Monday, February 3, 2014

Easy = Hard

I promised myself, someone, or everyone to write this particular post in August. Truthfully, I've been working it in my head for a long time. However, I felt like I never had enough "final answers" to write a comprehensive piece about the current state of my life. Not that I have all the answers now, or will ever know my future. But a few things have been decided for the next chapter of my life.

Rewind: I got a superfantasticamazing offer to live at a summer camp (Maranatha) for the rest of my life and love on people, plan giant events, design some cool things, and have quiet time on the beach under the setting sun each night. That happened in July. After realizing I might want to move away from my community, post-grad panic began to set in. I did a really excellent (read: miserable) job communicating to everyone what I was really thinking during that whole process because I honestly just didn't know.

I decided a long time ago that I never wanted to settle for anything. I use that driving thought as a sort of compass for most of the decisions in my life. Am I taking the easy route? What am I willing to sacrifice? Will this make me stronger? So naturally my new job offer in a state far, far away from the loving arms of my Cincinnati community felt like true north on my adventure compass. It hardly sounded like a piece of cake, but the job description was pretty close to my dream job. Working closely with people in a ministry, using my gifts of design, organization, and even dance to have a meaningful impact in the Kingdom.

job option A

On the other hand, I had begun mentally preparing to make Cincinnati my home since my fourth year of college. I loved that tiny NYC wannabe and its huge heart for brave little entrepreneurs and fearless creatives. After attending Crossroads Church for over 5 years, I was weaving dreams about all the ways I could infiltrate their community of servants to really give myself away, in the best sense. And finally, through a string of impossible events, my best friend picked up her life in Cleveland to move in with me. Could I leave all those possibilities for new ones?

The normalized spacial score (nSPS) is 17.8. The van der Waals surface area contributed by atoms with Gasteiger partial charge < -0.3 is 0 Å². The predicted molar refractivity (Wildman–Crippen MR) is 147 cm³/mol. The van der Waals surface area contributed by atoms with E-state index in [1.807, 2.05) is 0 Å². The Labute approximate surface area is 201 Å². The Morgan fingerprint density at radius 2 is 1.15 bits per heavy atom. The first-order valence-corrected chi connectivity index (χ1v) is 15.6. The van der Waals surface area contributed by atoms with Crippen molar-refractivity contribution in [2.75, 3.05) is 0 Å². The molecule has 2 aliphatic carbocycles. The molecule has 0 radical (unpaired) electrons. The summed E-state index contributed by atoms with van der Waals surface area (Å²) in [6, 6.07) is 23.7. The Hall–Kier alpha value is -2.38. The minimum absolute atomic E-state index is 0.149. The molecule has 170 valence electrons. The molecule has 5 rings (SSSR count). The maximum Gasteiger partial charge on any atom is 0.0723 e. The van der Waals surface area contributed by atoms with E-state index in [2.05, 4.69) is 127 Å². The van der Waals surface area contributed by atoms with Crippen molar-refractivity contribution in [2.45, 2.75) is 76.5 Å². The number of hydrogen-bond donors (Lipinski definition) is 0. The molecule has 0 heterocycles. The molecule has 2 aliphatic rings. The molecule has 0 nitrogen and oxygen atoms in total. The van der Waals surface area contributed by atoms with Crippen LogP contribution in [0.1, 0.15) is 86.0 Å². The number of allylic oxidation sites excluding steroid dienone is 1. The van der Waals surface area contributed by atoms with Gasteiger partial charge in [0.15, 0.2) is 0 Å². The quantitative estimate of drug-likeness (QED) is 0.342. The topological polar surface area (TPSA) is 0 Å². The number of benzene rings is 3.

job option B

Summer: I gave myself an ultimatum to come to some sort of decision by the end of the Maranatha season, even though I hadn't received an official offer yet. Hannah and I worked it out at Taco Bell, the best place to make any life-altering decision. I left Maranatha peaceful; deciding to wait for the official offer, pray about my future, and consider the possibility of one day moving to Michigan. That was easy to go along with for the first month of being back in Cincinnati. I missed that perfect strip of beach more than anything in the world. Who dreams of an office desk anyway? But if anyone could change their mind every single day, I certainly would.

Fall: For six months, I wrestled daily with the question, Where do I belong, Lord? By mid-October it was almost agonizing to answer my friends' kind inquiries. I wished the decision would disappear. My greatest fear has always been letting other people down or causing them great pain. Surely my absence from either place would cause that for someone?

I got the email on a Thursday during the busiest, best, most confusing week of the fall, "We're officially extending an offer at Maranatha to you." Sheer panic enveloped me. I was thriving at work by throwing myself into a charity event Landor was building from the ground up. I worked 55 hours that week and hardly noticed I was tired to the bone. New and old friends found me everywhere and my extroverted heart was overflowing. But still my mind jumped back to the sweet faces of the kids I cared for like siblings. Hannah, Ellie, Jack, Zac...I missed them so much it hurt.